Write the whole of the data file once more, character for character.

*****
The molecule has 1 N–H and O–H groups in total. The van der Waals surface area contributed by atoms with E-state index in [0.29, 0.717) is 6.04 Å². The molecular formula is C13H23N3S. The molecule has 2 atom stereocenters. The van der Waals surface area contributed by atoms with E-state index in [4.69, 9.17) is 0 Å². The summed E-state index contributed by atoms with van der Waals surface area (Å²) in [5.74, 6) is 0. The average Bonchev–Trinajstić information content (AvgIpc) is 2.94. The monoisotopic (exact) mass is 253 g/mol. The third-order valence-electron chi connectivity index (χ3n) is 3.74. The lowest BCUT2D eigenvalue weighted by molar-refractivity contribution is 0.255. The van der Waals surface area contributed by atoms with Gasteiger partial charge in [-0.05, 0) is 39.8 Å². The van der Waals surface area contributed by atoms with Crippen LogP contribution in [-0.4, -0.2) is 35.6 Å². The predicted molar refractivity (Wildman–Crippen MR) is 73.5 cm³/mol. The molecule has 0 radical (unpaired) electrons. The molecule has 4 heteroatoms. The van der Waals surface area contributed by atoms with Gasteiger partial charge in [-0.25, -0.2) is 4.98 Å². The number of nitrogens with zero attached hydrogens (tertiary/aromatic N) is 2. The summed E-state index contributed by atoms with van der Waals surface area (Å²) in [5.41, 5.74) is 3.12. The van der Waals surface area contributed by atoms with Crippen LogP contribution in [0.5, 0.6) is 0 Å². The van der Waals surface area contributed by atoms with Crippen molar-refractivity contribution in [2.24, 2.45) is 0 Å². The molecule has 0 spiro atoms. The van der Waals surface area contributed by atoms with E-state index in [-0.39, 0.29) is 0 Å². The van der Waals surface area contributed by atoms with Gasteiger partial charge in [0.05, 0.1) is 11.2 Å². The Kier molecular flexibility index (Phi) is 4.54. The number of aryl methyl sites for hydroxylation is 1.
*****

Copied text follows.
The molecule has 1 N–H and O–H groups in total. The van der Waals surface area contributed by atoms with E-state index in [0.29, 0.717) is 6.04 Å². The molecular formula is C13H23N3S. The molecule has 2 atom stereocenters. The van der Waals surface area contributed by atoms with E-state index in [4.69, 9.17) is 0 Å². The summed E-state index contributed by atoms with van der Waals surface area (Å²) in [5.74, 6) is 0. The average Bonchev–Trinajstić information content (AvgIpc) is 2.94. The monoisotopic (exact) mass is 253 g/mol. The third-order valence-electron chi connectivity index (χ3n) is 3.74. The lowest BCUT2D eigenvalue weighted by molar-refractivity contribution is 0.255. The van der Waals surface area contributed by atoms with Gasteiger partial charge in [-0.05, 0) is 39.8 Å². The van der Waals surface area contributed by atoms with Crippen LogP contribution in [-0.4, -0.2) is 35.6 Å². The predicted molar refractivity (Wildman–Crippen MR) is 73.5 cm³/mol. The molecule has 0 radical (unpaired) electrons. The molecule has 4 heteroatoms. The van der Waals surface area contributed by atoms with Gasteiger partial charge in [-0.25, -0.2) is 4.98 Å². The number of nitrogens with zero attached hydrogens (tertiary/aromatic N) is 2. The summed E-state index contributed by atoms with van der Waals surface area (Å²) in [5.41, 5.74) is 3.12. The van der Waals surface area contributed by atoms with Crippen LogP contribution in [0.5, 0.6) is 0 Å². The van der Waals surface area contributed by atoms with Crippen molar-refractivity contribution in [2.24, 2.45) is 0 Å². The molecule has 0 spiro atoms. The van der Waals surface area contributed by atoms with E-state index in [-0.39, 0.29) is 0 Å². The van der Waals surface area contributed by atoms with Gasteiger partial charge in [0.05, 0.1) is 11.2 Å². The Kier molecular flexibility index (Phi) is 4.54. The number of aryl methyl sites for hydroxylation is 1.